During FY 2004, OCR conducted several technical assistance presentations as part of an initiative to help migrant parents enhance their involvement in their children's education. These activities informed limited English speaking migrant parents about the civil rights laws and how they protect students and parents. Information also was provided on the importance of the No Child Left Behind Act in ensuring that each child succeeds at school. For example, OCR conducted three presentations, organized through the Tri-Valley Opportunity Council and the Texas Migrant Council, that reached 115 limited English speaking migrant parents in Indiana and Minnesota. Also, at the request of the Hispanic Parents Coalition of Adams County in Denver, OCR staff made a presentation in Spanish to approximately 100 limited English proficient parents who have children enrolled in the school district. OCR discussed the district's obligations under the civil rights laws for providing services to national origin minority students with limited English proficiency and parents' rights under the No Child Left Behind Act.
As a result of compliance reviews of two state departments of education, OCR was invited to provide training to the state and district Title IX coordinators for both states, including an overview of the requirements of Title IX and the responsibilities of Title IX coordinators. As a result of the training, a number of recipients have revised their Title IX procedures and updated information on their Web sites and in their publications.
In response to Executive Order 13166, which mandates improved access to federal programs and activities for persons with limited English proficiency, the Department contracted for telephone language assistance services so that those customers can readily communicate with OCR staff. The message on the OCR Hotline now instructs customers to press 9 if they want foreign language or alternate format assistance. The call is then rerouted to an OCR representative to provide appropriate assistance.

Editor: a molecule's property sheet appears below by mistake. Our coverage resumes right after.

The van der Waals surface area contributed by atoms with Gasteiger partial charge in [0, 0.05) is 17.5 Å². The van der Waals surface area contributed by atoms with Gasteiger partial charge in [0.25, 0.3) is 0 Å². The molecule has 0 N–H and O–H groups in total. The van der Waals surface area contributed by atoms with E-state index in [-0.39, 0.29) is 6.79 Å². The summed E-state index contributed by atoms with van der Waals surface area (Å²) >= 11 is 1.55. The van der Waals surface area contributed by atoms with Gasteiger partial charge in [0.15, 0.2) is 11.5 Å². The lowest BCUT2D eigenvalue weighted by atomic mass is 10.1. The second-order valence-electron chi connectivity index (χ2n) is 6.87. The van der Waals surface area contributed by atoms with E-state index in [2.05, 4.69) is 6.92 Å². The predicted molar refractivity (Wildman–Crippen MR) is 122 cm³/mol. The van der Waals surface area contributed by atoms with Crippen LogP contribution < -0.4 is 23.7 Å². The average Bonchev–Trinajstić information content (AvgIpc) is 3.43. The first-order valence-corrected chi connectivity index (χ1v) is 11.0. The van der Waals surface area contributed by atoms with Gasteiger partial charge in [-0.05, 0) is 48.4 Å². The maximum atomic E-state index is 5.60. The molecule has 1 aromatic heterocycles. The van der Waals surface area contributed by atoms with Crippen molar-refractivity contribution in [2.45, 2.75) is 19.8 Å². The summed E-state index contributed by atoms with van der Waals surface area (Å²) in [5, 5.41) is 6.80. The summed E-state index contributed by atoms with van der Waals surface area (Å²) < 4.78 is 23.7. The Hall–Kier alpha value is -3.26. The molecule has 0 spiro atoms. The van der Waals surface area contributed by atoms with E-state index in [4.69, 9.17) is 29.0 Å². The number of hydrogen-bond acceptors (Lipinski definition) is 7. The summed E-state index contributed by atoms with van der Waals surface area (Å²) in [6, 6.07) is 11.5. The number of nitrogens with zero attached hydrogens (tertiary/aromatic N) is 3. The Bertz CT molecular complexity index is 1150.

OCR also translated several pamphlets, including our most requested publication, How to File a Discrimination Complaint with the Office for Civil Rights, into Arabic, Chinese, Farsi, Hindi, Hmong, Korean, Punjabi, Urdu and Vietnamese. These publications will be added to OCR's electronic civil rights reading room on OCR's Internet Web site.
State vocational education agencies are responsible each year for conducting comprehensive civil rights compliance reviews of selected sub-recipient schools and programs and for reporting to OCR about these compliance reviews. Throughout the year, OCR provides technical assistance in response to questions from state agencies concerning the compliance determinations and remedies resulting from these reviews. In addition, OCR provides an annual four-day training conference to state agency coordinators of vocational education civil rights compliance activities. The training conference (offered with a choice between two locations and dates) is designed to provide in-depth training on the procedures and techniques state agencies should use in conducting their civil rights compliance program and reporting to OCR. In addition, the conference provides detailed guidance about legal requirements and investigative techniques relative to specific civil rights issues. The 2004 conference included sessions on program accessibility reviews, Title IX coordinator duties, and misidentification of minority students in special education. The conference also fosters information sharing and collaboration among representatives of the participating state agencies.
In addition to these kinds of proactive initiatives, OCR responds to inquiries
and requests from the public. Calls and letters requesting assistance come
from other federal agencies, state agencies, local school districts, community
groups, parents and students.